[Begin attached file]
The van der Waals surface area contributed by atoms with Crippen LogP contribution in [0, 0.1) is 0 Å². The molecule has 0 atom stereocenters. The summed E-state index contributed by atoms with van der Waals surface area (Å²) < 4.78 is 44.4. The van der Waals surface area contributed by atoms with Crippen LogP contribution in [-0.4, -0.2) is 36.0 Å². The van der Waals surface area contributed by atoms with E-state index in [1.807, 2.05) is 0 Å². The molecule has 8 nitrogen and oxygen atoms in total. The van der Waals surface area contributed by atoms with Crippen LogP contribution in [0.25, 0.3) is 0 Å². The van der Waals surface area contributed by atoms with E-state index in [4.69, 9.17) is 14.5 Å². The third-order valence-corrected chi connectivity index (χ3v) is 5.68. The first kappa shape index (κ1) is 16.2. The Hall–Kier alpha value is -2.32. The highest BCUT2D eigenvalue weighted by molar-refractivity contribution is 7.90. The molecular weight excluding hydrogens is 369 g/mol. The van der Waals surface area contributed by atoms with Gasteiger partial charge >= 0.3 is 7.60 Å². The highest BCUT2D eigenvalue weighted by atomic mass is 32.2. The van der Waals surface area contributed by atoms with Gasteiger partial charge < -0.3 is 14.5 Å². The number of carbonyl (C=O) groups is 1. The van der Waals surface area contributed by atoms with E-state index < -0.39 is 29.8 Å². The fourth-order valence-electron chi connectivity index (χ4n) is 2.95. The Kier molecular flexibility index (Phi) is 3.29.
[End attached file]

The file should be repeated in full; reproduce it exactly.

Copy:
The van der Waals surface area contributed by atoms with Crippen LogP contribution in [0, 0.1) is 0 Å². The molecule has 0 atom stereocenters. The summed E-state index contributed by atoms with van der Waals surface area (Å²) < 4.78 is 44.4. The van der Waals surface area contributed by atoms with Crippen LogP contribution in [-0.4, -0.2) is 36.0 Å². The van der Waals surface area contributed by atoms with E-state index in [1.807, 2.05) is 0 Å². The molecule has 8 nitrogen and oxygen atoms in total. The van der Waals surface area contributed by atoms with Crippen LogP contribution in [0.25, 0.3) is 0 Å². The van der Waals surface area contributed by atoms with E-state index in [4.69, 9.17) is 14.5 Å². The third-order valence-corrected chi connectivity index (χ3v) is 5.68. The first kappa shape index (κ1) is 16.2. The Hall–Kier alpha value is -2.32. The highest BCUT2D eigenvalue weighted by molar-refractivity contribution is 7.90. The molecular weight excluding hydrogens is 369 g/mol. The van der Waals surface area contributed by atoms with Gasteiger partial charge >= 0.3 is 7.60 Å². The highest BCUT2D eigenvalue weighted by atomic mass is 32.2. The van der Waals surface area contributed by atoms with Gasteiger partial charge < -0.3 is 14.5 Å². The number of carbonyl (C=O) groups is 1. The van der Waals surface area contributed by atoms with E-state index < -0.39 is 29.8 Å². The fourth-order valence-electron chi connectivity index (χ4n) is 2.95. The Kier molecular flexibility index (Phi) is 3.29.